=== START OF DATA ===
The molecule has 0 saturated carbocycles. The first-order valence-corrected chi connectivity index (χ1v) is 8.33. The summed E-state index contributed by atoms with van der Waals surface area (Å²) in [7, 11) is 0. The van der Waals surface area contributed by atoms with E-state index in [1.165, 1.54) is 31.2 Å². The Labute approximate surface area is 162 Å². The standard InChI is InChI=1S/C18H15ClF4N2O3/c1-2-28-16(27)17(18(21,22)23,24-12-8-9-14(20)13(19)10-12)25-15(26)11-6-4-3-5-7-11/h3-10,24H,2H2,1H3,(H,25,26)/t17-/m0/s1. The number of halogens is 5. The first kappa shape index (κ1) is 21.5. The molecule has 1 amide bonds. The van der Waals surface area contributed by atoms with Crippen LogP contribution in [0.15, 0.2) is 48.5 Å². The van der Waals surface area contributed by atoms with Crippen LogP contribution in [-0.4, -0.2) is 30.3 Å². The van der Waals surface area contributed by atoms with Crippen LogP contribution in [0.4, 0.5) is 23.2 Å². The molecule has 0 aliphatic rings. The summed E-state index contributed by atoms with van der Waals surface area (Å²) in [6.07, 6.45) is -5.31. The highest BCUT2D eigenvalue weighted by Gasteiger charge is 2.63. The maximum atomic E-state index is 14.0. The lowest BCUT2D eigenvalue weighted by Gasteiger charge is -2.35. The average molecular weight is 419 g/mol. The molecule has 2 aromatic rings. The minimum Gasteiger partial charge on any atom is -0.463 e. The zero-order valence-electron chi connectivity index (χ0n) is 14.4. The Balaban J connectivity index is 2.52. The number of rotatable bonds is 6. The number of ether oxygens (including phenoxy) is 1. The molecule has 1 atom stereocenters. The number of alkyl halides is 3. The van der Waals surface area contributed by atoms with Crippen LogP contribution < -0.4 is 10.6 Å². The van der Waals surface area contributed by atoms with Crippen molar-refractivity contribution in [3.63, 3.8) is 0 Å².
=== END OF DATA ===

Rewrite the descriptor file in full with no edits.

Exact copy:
The molecule has 0 saturated carbocycles. The first-order valence-corrected chi connectivity index (χ1v) is 8.33. The summed E-state index contributed by atoms with van der Waals surface area (Å²) in [7, 11) is 0. The van der Waals surface area contributed by atoms with E-state index in [1.165, 1.54) is 31.2 Å². The Labute approximate surface area is 162 Å². The standard InChI is InChI=1S/C18H15ClF4N2O3/c1-2-28-16(27)17(18(21,22)23,24-12-8-9-14(20)13(19)10-12)25-15(26)11-6-4-3-5-7-11/h3-10,24H,2H2,1H3,(H,25,26)/t17-/m0/s1. The number of halogens is 5. The first kappa shape index (κ1) is 21.5. The molecule has 1 amide bonds. The van der Waals surface area contributed by atoms with Crippen LogP contribution in [0.15, 0.2) is 48.5 Å². The van der Waals surface area contributed by atoms with Crippen LogP contribution in [-0.4, -0.2) is 30.3 Å². The van der Waals surface area contributed by atoms with Crippen LogP contribution in [0.4, 0.5) is 23.2 Å². The molecule has 0 aliphatic rings. The summed E-state index contributed by atoms with van der Waals surface area (Å²) in [6.07, 6.45) is -5.31. The highest BCUT2D eigenvalue weighted by Gasteiger charge is 2.63. The maximum atomic E-state index is 14.0. The lowest BCUT2D eigenvalue weighted by Gasteiger charge is -2.35. The average molecular weight is 419 g/mol. The molecule has 2 aromatic rings. The minimum Gasteiger partial charge on any atom is -0.463 e. The zero-order valence-electron chi connectivity index (χ0n) is 14.4. The Balaban J connectivity index is 2.52. The number of rotatable bonds is 6. The number of ether oxygens (including phenoxy) is 1. The molecule has 1 atom stereocenters. The number of alkyl halides is 3. The van der Waals surface area contributed by atoms with Crippen LogP contribution < -0.4 is 10.6 Å². The van der Waals surface area contributed by atoms with Crippen molar-refractivity contribution in [3.63, 3.8) is 0 Å².